FARM SITES NEEDED FOR ANNUAL WHEAT PEST SURVEYS
BY IAN DOIG • PHOTO COURTESY OF SHELLEY BARKLEY: RESEARCHERS SCOTT MEERS AND KRISTEN GUELLY COUNT SAWFLY DAMAGE IN AN ALBERTA FARM FIELD
Each fall, once harvest is complete, Alberta Agriculture, Forestry and Rural Economic Development collects soil samples for wheat midge and does stem counts for wheat stem sawfly.
Farmers rely upon the forecast maps these cereal pest surveys produce, and provincial insect survey technicians in turn count on farmers to participate in the process and voluntarily offer up test sites on their land.
To better understand the importance of this pest assessment process, GrainsWest recently spoke with Shelley Barkley, Alberta Agriculture insect technologist. Barkley will conduct both surveys between late August and early September.
GrainsWest: Please describe the methods used to survey wheat midge and wheat stem sawfly populations.
Shelley Barkley: For wheat midge, we soil sample in the field. We work from the headland in a big horseshoe shape. We gather about three quarters of a litre of soil in a pail. That material is brought back to the Crop Diversification Centre South in Brooks. It’s kept in a cooler until I can wash it through a set of sieves and process the wheat midge cocoons out of the soil. Then we dissect them to evaluate the amount of parasitism by Macroglenes penetrans [a benficial wasp species that preys on midge] in each one of those cocoons.
And with the wheat stem saw fly, we work from the field edge and count the number of cut stems and non-cuts stems in a one-metre measure. We repeat that in four places along the headland. That gives us the percentage of cut stems, which is what is shown on the forecast maps.
It’s important to note, we have field entry protocols in place. I’m going to park on the approach to your field, but I will not drive in your field. And all my tools are sanitized between each field. And I wear booties between each field, so I’m not spreading stuff around.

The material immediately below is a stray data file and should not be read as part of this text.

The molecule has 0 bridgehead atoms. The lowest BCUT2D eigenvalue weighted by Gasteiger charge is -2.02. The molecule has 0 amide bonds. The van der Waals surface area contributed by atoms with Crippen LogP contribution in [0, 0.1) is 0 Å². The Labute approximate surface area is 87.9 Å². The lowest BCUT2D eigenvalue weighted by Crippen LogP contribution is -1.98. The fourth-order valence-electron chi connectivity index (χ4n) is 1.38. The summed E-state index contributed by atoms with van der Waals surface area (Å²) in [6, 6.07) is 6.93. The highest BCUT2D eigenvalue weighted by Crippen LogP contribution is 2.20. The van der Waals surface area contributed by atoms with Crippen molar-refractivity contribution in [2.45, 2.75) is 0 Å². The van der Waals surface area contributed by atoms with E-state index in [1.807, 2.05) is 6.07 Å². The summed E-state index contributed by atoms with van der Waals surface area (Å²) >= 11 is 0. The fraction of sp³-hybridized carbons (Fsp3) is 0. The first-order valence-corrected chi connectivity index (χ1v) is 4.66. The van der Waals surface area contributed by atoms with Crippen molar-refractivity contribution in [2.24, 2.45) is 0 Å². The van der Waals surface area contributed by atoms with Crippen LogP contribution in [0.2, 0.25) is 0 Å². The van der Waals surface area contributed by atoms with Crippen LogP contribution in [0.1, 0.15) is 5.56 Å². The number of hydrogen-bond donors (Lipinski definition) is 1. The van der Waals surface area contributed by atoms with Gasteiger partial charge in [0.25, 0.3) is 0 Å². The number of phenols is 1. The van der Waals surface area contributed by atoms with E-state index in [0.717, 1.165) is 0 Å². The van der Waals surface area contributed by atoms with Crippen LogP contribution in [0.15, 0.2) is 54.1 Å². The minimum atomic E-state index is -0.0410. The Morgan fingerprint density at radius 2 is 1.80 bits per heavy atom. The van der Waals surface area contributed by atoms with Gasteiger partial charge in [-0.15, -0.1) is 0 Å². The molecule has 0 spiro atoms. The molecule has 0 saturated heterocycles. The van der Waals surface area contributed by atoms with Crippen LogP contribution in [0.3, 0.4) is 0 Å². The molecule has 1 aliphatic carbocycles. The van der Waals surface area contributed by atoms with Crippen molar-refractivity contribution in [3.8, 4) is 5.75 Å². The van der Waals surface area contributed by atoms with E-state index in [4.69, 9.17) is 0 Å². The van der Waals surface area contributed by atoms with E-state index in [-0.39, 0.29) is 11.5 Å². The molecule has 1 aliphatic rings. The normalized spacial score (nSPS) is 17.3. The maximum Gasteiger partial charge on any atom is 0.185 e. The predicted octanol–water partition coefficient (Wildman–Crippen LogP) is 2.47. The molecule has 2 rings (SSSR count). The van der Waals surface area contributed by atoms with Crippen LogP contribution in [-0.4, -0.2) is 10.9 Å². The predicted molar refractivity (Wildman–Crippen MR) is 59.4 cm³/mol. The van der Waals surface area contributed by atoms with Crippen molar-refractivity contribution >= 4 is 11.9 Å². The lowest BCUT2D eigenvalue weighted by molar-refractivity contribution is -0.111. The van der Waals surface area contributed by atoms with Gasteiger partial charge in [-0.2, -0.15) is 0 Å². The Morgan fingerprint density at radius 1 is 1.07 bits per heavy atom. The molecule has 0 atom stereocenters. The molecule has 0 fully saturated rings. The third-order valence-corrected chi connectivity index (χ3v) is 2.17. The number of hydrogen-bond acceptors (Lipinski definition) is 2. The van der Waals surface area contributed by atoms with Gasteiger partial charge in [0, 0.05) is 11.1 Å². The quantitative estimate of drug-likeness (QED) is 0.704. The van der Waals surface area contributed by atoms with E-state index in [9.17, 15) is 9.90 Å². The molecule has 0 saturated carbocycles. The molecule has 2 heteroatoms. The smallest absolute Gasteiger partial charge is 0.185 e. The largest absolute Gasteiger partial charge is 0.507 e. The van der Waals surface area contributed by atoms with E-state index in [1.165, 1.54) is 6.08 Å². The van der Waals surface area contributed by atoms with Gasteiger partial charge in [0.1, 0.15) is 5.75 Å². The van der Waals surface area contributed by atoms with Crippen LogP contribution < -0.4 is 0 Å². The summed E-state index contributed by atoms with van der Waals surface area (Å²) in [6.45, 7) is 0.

GW: How valuable is the data these surveys produce, and how is it used?
SB: That data is all crunched together and put into forecast maps for wheat midge and sawfly for Alberta and the Prairies. It gives us a picture of the populations going into winter. Producers can then understand their threat for the upcoming season when they look at those maps. It allows them to prepare and to know whether they have to use different seed varieties or management techniques such as seeding early to beat wheat midge.
This work is also used by researchers to look at insect populations for control options. It goes into a long-term data set that helps scientists get direction for their research.
GW: How can individual farmers get involved and support the survey process?
SB: They can reach out to me and offer up fields for us to do the surveys in. If you’re south of highway nine, we would use your field for both wheat midge and wheat stem sawfly survey. It’s important to note I will send you the results for your field so you know what the counts of wheat midge and sawfly are in that particular field.
GW: In what areas of the province are volunteers needed?
SB: All over. I need volunteers for wheat midge from the U.S. border all the way up to Fort Vermilion. And for wheat stem sawfly, it’s from a line south of highway nine all the way to the U.S. border and then from the Saskatchewan border all the way over into Carson County.
To volunteer the use of your farm for wheat midge and wheat stem sawfly surveys, contact Shelley Barkley at email@example.com.